Residential Parking Fees May Increase

Tuesday June 17, 2003

Berkeley may soon have the most expensive neighborhood parking in the Bay Area. 

As part of its meeting Tuesday, City Council will hold a public hearing for those who live and work in Berkeley to give their opinions about a proposal to increase residential parking fees. 

If approved, the cost for parking in one of the city’s 14 residential parking zones will go from $21 to $30, making Berkeley’s permits more expensive than Oakland, which charges $25, and San Francisco, which charges $27. 

The city manager is also proposing that one-day visitor permits be increased from 50 cents to $2 and that two-week visitor permits be increased from $2 to $20.  

For people who work in residential parking areas, the fees are also expected to be raised. For people working at a community-serving facility such as a retirement home or a hospice, the annual fee will go from $21 to $100. Merchant permits will be increased from $78 to $100.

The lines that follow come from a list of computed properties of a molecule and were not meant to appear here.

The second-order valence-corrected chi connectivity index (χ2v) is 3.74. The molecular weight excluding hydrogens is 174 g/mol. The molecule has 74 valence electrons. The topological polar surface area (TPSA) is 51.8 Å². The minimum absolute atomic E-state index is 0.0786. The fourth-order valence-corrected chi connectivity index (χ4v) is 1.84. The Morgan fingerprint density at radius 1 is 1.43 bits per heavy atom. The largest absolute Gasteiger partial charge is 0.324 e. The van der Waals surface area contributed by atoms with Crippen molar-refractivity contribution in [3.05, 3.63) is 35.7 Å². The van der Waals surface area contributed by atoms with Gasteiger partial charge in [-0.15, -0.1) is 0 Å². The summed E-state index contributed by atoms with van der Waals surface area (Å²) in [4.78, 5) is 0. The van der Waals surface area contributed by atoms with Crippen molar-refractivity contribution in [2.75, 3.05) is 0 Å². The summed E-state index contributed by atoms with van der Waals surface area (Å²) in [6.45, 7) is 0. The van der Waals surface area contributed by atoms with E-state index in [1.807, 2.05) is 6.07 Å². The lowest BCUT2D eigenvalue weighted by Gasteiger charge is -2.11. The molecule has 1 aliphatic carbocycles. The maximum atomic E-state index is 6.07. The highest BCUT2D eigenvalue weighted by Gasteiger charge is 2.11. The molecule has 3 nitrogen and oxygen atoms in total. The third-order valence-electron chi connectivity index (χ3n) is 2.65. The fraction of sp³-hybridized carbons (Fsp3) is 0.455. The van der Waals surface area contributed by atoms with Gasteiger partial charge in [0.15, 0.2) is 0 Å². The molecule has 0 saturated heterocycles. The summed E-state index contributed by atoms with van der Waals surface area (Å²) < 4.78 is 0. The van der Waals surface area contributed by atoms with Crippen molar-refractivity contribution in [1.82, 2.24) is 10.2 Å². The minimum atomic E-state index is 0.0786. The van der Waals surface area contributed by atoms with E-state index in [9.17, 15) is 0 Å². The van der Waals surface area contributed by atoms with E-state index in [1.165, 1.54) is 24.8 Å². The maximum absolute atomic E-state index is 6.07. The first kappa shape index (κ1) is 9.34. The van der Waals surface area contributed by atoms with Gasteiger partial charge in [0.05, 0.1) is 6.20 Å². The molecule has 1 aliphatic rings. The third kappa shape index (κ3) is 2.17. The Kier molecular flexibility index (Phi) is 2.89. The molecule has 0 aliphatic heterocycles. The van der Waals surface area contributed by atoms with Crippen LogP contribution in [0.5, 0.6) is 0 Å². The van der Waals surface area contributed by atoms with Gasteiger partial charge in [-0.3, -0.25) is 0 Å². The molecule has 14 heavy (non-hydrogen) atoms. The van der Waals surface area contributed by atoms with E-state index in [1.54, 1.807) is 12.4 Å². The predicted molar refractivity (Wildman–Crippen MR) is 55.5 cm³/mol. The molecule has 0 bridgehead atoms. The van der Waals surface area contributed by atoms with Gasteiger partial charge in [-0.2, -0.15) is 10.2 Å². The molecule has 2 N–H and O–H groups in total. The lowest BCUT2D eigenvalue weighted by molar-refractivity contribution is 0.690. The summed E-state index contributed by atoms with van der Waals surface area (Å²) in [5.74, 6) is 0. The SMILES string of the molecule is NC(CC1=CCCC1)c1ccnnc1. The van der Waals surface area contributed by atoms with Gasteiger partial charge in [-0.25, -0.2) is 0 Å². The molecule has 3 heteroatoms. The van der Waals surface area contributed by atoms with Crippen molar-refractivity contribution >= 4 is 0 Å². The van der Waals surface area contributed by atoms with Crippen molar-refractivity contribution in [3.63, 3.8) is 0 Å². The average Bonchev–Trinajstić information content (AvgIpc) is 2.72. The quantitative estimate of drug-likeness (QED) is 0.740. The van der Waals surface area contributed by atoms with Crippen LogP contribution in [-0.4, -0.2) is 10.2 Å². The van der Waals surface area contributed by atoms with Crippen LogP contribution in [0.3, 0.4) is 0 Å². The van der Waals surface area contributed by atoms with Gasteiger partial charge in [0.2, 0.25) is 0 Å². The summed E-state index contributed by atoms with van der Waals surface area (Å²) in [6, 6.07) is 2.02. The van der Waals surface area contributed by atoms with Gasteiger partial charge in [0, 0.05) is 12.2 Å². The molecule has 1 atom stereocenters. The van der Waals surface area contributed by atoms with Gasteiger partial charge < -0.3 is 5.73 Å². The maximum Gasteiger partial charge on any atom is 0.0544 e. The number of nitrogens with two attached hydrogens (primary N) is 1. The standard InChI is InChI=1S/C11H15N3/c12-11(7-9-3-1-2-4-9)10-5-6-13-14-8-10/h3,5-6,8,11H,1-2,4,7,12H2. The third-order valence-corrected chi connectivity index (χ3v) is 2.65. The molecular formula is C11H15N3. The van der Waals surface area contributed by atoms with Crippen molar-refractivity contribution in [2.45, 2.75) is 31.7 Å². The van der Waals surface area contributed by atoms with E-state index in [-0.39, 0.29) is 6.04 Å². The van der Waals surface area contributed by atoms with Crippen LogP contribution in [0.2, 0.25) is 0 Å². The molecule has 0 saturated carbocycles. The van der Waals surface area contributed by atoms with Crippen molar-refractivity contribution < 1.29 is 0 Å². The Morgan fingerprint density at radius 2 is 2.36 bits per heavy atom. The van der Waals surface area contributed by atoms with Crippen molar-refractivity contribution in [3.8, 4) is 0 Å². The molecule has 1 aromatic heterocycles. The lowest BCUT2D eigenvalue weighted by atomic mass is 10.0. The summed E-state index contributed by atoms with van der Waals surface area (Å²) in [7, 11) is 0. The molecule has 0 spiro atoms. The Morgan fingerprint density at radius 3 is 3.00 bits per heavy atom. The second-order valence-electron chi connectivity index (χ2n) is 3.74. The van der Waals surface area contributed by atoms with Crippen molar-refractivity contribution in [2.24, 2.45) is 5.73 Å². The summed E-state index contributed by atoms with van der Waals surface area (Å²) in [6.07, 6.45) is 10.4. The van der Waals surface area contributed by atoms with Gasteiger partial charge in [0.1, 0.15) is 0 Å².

According to a report from the city manager’s office, the fee increases will raise an additional $250,000, which will go directly into the city’s general fund. The total revenue raised from the program will be about $590,000. 

In recent years, many residents have complained to City Council that the parking permit ordinance is not enforced. On June 24, along with the city budget, the council is expected to approve five additional parking enforcement officers to increase enforcement. 

The city first adopted the Residential Parking Permit Ordinance in 1980. The purpose was to protect neighborhoods from an influx of non-resident vehicles and create more available parking for neighborhood residents. 

If approved, the fee increase will be the first since the ordinance was instituted in 1981. 

The public hearing will be held at 7 p.m. in Old City Hall at 2134 Martin Luther King, Jr. Way.  

—John Geluardi